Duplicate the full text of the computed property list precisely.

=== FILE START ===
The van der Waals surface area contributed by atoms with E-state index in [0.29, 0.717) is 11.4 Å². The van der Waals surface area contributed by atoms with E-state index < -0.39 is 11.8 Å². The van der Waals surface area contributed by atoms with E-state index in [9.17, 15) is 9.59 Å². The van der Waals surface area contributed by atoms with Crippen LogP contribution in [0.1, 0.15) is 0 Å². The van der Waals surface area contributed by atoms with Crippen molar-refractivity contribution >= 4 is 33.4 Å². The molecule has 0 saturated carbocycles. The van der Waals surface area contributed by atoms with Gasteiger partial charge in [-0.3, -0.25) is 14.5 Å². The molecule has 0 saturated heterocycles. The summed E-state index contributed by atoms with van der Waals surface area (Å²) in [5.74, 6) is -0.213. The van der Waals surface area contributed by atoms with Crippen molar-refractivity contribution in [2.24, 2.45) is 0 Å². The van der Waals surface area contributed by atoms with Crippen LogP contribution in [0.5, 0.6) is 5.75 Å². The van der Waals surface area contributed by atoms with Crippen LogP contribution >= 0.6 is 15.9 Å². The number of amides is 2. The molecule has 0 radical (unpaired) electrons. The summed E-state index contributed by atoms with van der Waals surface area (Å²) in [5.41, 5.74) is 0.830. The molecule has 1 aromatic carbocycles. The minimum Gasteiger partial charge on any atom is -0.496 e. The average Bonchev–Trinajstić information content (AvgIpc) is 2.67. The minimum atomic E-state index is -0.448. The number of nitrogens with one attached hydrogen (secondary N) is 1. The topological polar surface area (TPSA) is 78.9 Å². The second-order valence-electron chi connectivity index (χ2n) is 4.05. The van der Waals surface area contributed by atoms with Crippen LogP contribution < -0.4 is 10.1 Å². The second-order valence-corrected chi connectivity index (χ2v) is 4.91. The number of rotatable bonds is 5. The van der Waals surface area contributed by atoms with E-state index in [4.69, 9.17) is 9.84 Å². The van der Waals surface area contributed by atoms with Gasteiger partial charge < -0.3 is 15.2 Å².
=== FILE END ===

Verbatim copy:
The van der Waals surface area contributed by atoms with E-state index in [0.29, 0.717) is 11.4 Å². The van der Waals surface area contributed by atoms with E-state index < -0.39 is 11.8 Å². The van der Waals surface area contributed by atoms with E-state index in [9.17, 15) is 9.59 Å². The van der Waals surface area contributed by atoms with Crippen LogP contribution in [0.1, 0.15) is 0 Å². The van der Waals surface area contributed by atoms with Crippen molar-refractivity contribution >= 4 is 33.4 Å². The molecule has 0 saturated carbocycles. The van der Waals surface area contributed by atoms with Gasteiger partial charge in [-0.3, -0.25) is 14.5 Å². The molecule has 0 saturated heterocycles. The summed E-state index contributed by atoms with van der Waals surface area (Å²) in [5.74, 6) is -0.213. The van der Waals surface area contributed by atoms with Crippen molar-refractivity contribution in [2.24, 2.45) is 0 Å². The van der Waals surface area contributed by atoms with Crippen LogP contribution in [0.5, 0.6) is 5.75 Å². The van der Waals surface area contributed by atoms with Crippen LogP contribution >= 0.6 is 15.9 Å². The number of amides is 2. The molecule has 0 radical (unpaired) electrons. The summed E-state index contributed by atoms with van der Waals surface area (Å²) in [5.41, 5.74) is 0.830. The molecule has 1 aromatic carbocycles. The minimum Gasteiger partial charge on any atom is -0.496 e. The average Bonchev–Trinajstić information content (AvgIpc) is 2.67. The minimum atomic E-state index is -0.448. The number of nitrogens with one attached hydrogen (secondary N) is 1. The topological polar surface area (TPSA) is 78.9 Å². The second-order valence-electron chi connectivity index (χ2n) is 4.05. The van der Waals surface area contributed by atoms with Crippen LogP contribution < -0.4 is 10.1 Å². The second-order valence-corrected chi connectivity index (χ2v) is 4.91. The number of rotatable bonds is 5. The van der Waals surface area contributed by atoms with E-state index in [4.69, 9.17) is 9.84 Å². The van der Waals surface area contributed by atoms with Gasteiger partial charge < -0.3 is 15.2 Å².